Date of Award


Degree Type


Degree Name

Doctor of Philosophy (PhD)


Languages and Cultures

Committee Chair

Lori Czerwionka

Committee Member 1

Daniel J. Olson

Committee Member 2

Colleen Neary-Sundquist

Committee Member 3

Mariko Wei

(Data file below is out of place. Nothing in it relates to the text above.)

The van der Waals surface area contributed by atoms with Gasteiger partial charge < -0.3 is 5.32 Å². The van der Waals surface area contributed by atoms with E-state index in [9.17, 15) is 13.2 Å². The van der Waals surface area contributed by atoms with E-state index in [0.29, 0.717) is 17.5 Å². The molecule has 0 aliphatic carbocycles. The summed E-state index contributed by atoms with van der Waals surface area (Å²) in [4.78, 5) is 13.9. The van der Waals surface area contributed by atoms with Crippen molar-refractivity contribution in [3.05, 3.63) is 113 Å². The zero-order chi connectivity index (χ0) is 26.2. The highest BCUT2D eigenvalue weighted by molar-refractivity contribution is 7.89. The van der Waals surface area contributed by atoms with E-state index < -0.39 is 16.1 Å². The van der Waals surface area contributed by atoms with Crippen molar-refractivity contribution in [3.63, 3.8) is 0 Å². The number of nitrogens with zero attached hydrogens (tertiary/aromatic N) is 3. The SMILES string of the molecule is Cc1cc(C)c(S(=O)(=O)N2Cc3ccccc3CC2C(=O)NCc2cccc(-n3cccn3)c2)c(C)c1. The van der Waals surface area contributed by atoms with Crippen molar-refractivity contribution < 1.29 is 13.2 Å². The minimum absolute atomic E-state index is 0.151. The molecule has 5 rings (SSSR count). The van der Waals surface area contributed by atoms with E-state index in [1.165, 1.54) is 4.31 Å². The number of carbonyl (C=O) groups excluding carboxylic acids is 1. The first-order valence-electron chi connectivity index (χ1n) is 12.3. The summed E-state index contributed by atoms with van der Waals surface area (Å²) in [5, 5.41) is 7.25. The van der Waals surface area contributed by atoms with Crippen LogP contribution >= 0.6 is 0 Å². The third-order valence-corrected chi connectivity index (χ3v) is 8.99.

Recent psycholinguistic research has explored language switching in bilingual populations to understand how language is stored in the mind. Whereas the bilingual analysis has been useful, multilingual switching may provide more nuanced details about how the multilingual lexicon (vocabulary) is cognitively organized and how languages interact during speech. This dissertation examines the structure of the multilingual lexicon in two ways: (1) reaction time and carrier phrase duration measures are examined to provide evidence of trilingual lexical access when language switching in connected speech; (2) cross-linguistic influence in trilingual production is examined as evidence of the organization of the lexicon. The independent variable is language dominance. This dissertation is the first known study in which the L1, L2, and L3 are purposely varied for participants, which allows for generalizable results regardless of a specific language combination. It is also the first study to use a task that combines sentence reading in conjunction with cued picture naming, where the picture represented the object of the sentence to be produced. There were eleven sets of language triads (e.g. English, Russian, Spanish or English, French, Portuguese); within a triad, eight easily identified words with comparable mean frequencies in each language were chosen as object stimuli. Each stimulus contained a written carrier phrase in one of the participant’s three languages. The carrier phrase language was randomly selected, and it was followed by an object represented by a picture, which was to be named in the target language of the session (L1, L2, or L3). Stimuli were presented in conditions; a condition was a set of trials in which the target language of the language switch was always the same. Conditions were counterbalanced, with respect to order of acquisition, so that an equal number (n = 7) of the total participants (N = 42) followed each of the six potential orderings, e.g. L2, L3, L1 or L1, L3, L2, which was repeated for the total of nine conditions. In each condition, thirty-six stimuli were presented. All forty-two participants also completed a language profile questionnaire in order to gauge language dominance. Results from three mixed models (two for each of the reaction time analyses and one for the carrier phrase duration analysis), examining the main effects, support prior studies of lexical access investigating switch costs in which switching into a more dominant language exhibits a slower reaction time. Additionally, the results provide complementary approaches where latencies may be attributed to the predictability of a language switch. The cross-linguistic influence results partially corroborate past research in which more dominant languages were more easily suppressed, but do not strongly support the claim that more dominant languages cause less cross-linguistic influence. Rather data show that the L2 is both the most influential and most affected language, which supports the L2 Status Factor Model which states that the L2 has an intermediary position between one’s native language and other languages. Considered together, a more nuanced picture of the multilingual lexicon appears in which forces of inhibition and activation exist in an interplay to moderate lexical selection.